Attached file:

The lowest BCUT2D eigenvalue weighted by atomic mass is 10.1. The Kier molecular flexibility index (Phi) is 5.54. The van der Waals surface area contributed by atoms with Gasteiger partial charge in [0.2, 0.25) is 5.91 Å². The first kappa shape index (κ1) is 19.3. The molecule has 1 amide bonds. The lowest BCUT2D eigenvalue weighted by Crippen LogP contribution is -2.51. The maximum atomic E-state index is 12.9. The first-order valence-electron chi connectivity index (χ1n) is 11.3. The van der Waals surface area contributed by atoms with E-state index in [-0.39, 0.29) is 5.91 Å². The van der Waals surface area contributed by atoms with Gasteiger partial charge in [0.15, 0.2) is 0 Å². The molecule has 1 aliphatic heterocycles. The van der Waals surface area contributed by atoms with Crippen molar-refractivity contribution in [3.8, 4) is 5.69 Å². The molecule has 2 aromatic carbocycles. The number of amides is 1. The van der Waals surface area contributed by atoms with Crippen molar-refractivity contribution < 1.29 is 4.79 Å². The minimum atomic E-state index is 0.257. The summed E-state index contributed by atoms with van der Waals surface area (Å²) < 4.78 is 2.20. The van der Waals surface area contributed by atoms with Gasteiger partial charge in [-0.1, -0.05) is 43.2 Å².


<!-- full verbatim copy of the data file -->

The lowest BCUT2D eigenvalue weighted by atomic mass is 10.1. The Kier molecular flexibility index (Phi) is 5.54. The van der Waals surface area contributed by atoms with Gasteiger partial charge in [0.2, 0.25) is 5.91 Å². The first kappa shape index (κ1) is 19.3. The molecule has 1 amide bonds. The lowest BCUT2D eigenvalue weighted by Crippen LogP contribution is -2.51. The maximum atomic E-state index is 12.9. The first-order valence-electron chi connectivity index (χ1n) is 11.3. The van der Waals surface area contributed by atoms with E-state index in [-0.39, 0.29) is 5.91 Å². The van der Waals surface area contributed by atoms with Gasteiger partial charge in [0.15, 0.2) is 0 Å². The molecule has 1 aliphatic heterocycles. The van der Waals surface area contributed by atoms with Crippen molar-refractivity contribution in [3.8, 4) is 5.69 Å². The molecule has 2 aromatic carbocycles. The number of amides is 1. The van der Waals surface area contributed by atoms with Crippen molar-refractivity contribution < 1.29 is 4.79 Å². The minimum atomic E-state index is 0.257. The summed E-state index contributed by atoms with van der Waals surface area (Å²) < 4.78 is 2.20. The van der Waals surface area contributed by atoms with Gasteiger partial charge in [-0.1, -0.05) is 43.2 Å².